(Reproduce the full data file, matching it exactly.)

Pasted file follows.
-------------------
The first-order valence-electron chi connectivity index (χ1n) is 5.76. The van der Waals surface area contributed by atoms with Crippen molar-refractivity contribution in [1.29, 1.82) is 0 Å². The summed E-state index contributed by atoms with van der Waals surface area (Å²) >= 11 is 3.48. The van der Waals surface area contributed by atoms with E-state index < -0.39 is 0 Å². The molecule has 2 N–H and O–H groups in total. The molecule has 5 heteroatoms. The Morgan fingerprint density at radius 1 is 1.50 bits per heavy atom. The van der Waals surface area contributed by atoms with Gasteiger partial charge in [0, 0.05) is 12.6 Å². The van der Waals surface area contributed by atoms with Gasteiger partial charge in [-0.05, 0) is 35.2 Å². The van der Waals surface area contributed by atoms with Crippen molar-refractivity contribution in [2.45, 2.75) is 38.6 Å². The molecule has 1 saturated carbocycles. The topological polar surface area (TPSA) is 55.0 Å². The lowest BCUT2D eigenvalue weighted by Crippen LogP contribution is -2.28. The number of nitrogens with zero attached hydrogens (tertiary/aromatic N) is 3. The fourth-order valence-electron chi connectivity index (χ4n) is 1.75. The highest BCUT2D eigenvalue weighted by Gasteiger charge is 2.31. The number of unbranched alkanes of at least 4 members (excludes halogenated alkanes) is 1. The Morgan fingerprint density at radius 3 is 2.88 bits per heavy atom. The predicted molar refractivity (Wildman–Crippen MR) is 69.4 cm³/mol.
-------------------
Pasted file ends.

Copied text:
The first-order valence-electron chi connectivity index (χ1n) is 5.76. The van der Waals surface area contributed by atoms with Crippen molar-refractivity contribution in [1.29, 1.82) is 0 Å². The summed E-state index contributed by atoms with van der Waals surface area (Å²) >= 11 is 3.48. The van der Waals surface area contributed by atoms with E-state index < -0.39 is 0 Å². The molecule has 2 N–H and O–H groups in total. The molecule has 5 heteroatoms. The Morgan fingerprint density at radius 1 is 1.50 bits per heavy atom. The van der Waals surface area contributed by atoms with Gasteiger partial charge in [0, 0.05) is 12.6 Å². The van der Waals surface area contributed by atoms with Gasteiger partial charge in [-0.05, 0) is 35.2 Å². The van der Waals surface area contributed by atoms with Crippen molar-refractivity contribution in [2.45, 2.75) is 38.6 Å². The molecule has 1 saturated carbocycles. The topological polar surface area (TPSA) is 55.0 Å². The lowest BCUT2D eigenvalue weighted by Crippen LogP contribution is -2.28. The number of nitrogens with zero attached hydrogens (tertiary/aromatic N) is 3. The fourth-order valence-electron chi connectivity index (χ4n) is 1.75. The highest BCUT2D eigenvalue weighted by Gasteiger charge is 2.31. The number of unbranched alkanes of at least 4 members (excludes halogenated alkanes) is 1. The Morgan fingerprint density at radius 3 is 2.88 bits per heavy atom. The predicted molar refractivity (Wildman–Crippen MR) is 69.4 cm³/mol.